Under the “trading rule” exception in Section 469 passive-activity loss rules, trading business entities are considered “active” rather than “passive-loss” activities, so losses are allowed in full. Portfolio income (interest and dividends) is passed through to Schedule B. Capital gains and losses are passed through to Schedule D in summary form. Pass-through entities draw less IRS attention than a detailed Schedule C filing. Net taxes don’t change; they’re still paid on the individual level. Pass-through entities file Form 8949 and/or Form 4797 at the entity level.

5. Maximize employee benefit plan deductions
S-Corps provide additional tax breaks including opportunities for employee-benefit plans including retirement plans and health-insurance premium tax deductions; two breaks sole-proprietor and partnership traders can’t use unless they have a source of earned income. Health insurance is a great deduction through a trader S-Corp because there is no payroll tax due on that portion of W-2 wages.

6. File and report tax elections on time
Tax treatment elections can be confusing because the Section 475 MTM and Section 988 elections don’t have tax forms. New taxpayers — such as a new entity — file Section 475 MTM elections internally within 75 days of inception, but existing taxpayers file a statement by the due date of the prior year tax return or extension with the IRS and perfect it later with a Form 3115 filing by the deadline. It’s too late to elect Section 475 for 2016 taxes; the next opportunity is for 2017, by Mar. 15, 2017 for existing partnerships and S-Corps, and Apr. 18, 2017 for individuals.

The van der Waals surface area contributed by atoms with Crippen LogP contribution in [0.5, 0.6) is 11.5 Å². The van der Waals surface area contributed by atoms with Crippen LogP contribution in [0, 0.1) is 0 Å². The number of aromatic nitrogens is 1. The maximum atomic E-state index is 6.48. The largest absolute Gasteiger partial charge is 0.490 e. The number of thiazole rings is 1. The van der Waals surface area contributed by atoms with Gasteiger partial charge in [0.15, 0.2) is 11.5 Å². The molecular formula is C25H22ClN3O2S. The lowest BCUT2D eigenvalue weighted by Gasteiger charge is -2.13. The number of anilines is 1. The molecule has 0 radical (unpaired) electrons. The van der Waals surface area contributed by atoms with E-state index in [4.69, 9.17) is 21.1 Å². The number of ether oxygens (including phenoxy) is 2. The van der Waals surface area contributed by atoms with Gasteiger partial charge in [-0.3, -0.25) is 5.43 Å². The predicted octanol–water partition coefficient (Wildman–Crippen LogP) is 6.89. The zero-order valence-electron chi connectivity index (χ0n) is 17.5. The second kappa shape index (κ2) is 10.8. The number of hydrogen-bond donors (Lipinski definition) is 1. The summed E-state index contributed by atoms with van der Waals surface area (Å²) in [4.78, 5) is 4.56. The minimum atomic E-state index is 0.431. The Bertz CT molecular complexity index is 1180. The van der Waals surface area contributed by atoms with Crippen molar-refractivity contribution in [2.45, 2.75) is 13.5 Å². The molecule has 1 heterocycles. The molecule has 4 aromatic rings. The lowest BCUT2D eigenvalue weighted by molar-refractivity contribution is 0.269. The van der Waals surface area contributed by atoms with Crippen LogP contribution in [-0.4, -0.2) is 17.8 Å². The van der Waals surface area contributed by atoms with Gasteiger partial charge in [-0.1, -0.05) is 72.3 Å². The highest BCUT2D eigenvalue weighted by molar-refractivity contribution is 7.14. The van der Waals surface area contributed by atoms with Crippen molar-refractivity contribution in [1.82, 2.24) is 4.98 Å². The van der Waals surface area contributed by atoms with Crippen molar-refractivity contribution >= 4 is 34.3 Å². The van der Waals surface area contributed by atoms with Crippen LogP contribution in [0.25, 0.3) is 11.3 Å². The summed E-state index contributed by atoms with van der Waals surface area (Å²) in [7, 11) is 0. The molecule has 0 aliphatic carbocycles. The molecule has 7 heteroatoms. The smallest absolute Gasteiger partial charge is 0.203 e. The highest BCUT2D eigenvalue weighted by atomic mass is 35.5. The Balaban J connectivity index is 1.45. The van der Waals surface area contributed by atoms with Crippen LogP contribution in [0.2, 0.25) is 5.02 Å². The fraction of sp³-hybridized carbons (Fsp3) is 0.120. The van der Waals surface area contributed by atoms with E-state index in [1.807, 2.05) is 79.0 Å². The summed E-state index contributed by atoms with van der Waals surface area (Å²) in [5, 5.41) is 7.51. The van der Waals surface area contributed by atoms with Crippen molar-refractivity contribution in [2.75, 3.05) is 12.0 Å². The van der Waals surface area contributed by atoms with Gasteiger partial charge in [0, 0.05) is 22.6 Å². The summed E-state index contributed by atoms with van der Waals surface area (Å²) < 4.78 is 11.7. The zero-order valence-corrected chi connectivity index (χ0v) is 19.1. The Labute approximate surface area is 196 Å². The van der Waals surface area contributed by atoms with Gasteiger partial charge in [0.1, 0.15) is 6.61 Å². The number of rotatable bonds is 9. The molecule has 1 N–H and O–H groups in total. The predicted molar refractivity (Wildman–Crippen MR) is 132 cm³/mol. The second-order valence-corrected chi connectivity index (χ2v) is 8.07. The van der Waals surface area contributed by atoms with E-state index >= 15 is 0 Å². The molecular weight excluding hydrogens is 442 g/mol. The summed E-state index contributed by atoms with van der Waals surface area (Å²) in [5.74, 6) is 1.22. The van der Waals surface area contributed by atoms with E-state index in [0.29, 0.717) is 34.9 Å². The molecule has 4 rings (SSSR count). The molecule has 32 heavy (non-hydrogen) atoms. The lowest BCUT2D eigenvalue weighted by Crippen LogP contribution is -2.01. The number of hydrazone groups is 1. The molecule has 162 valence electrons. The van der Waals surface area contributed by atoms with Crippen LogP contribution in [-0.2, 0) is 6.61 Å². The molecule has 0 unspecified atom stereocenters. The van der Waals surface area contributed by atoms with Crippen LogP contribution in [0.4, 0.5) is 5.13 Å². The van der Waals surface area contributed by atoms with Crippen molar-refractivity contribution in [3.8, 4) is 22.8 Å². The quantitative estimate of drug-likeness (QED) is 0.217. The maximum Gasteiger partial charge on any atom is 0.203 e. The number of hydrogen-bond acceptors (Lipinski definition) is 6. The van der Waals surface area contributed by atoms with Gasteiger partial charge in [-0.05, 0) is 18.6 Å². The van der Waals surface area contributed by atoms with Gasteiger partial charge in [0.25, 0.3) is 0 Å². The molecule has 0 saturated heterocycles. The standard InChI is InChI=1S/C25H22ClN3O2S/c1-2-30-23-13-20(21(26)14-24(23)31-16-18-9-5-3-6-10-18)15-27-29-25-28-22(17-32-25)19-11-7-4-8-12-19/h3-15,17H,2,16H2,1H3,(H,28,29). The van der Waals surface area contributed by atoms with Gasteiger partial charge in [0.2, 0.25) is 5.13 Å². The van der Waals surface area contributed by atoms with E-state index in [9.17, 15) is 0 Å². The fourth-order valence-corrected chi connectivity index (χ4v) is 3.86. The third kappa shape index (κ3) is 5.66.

The forex Section 988 capital gains election is only filed internally on a contemporaneous basis, at any time during the year, from that date going forward.

7. Maximize investment expenses
If you’re filing as an investor, report trading gains and losses as explained earlier. You can’t elect and use Section 475 MTM with Form 4797 ordinary gain or loss treatment, as that election requires TTS.
Report investment interest expense (margin interest) on Form 4952. It’s limited to investment income and investment expenses, and the balance is an investment interest expense carryover to the subsequent tax year(s). The deduction is taken on Schedule A where it may be subject to the Pease limitation, but it’s deductible for alternative minimum tax.

Report investment expenses as miscellaneous itemized deductions on Schedule A. Miscellaneous itemized deductions are only allowed in excess of 2% of adjusted gross income (AGI). The allowed amount is subject to the Pease limitation, and it’s not deductible for AMT. Many states limit or do not allow itemized deductions. Business expense treatment with TTS is much better.

Investment expenses are allowed for the production of investment income. Investment expenses exclude home office, education, seminars, travel to seminars and startup expenses. Computers and monitors are allowed if they are predominantly used for managing investments.

Don’t sell yourself short on tax breaks available for traders this tax season.

This blog post is a modified excerpt from Green’s 2017 Trader Tax Guide.

Attend our related Webinar or watch the recording afterward: 7 Ways To Save On 2016 Tax Returns For Traders (Lightspeed Trading)ttg_cover-200x258_2017-1-200x258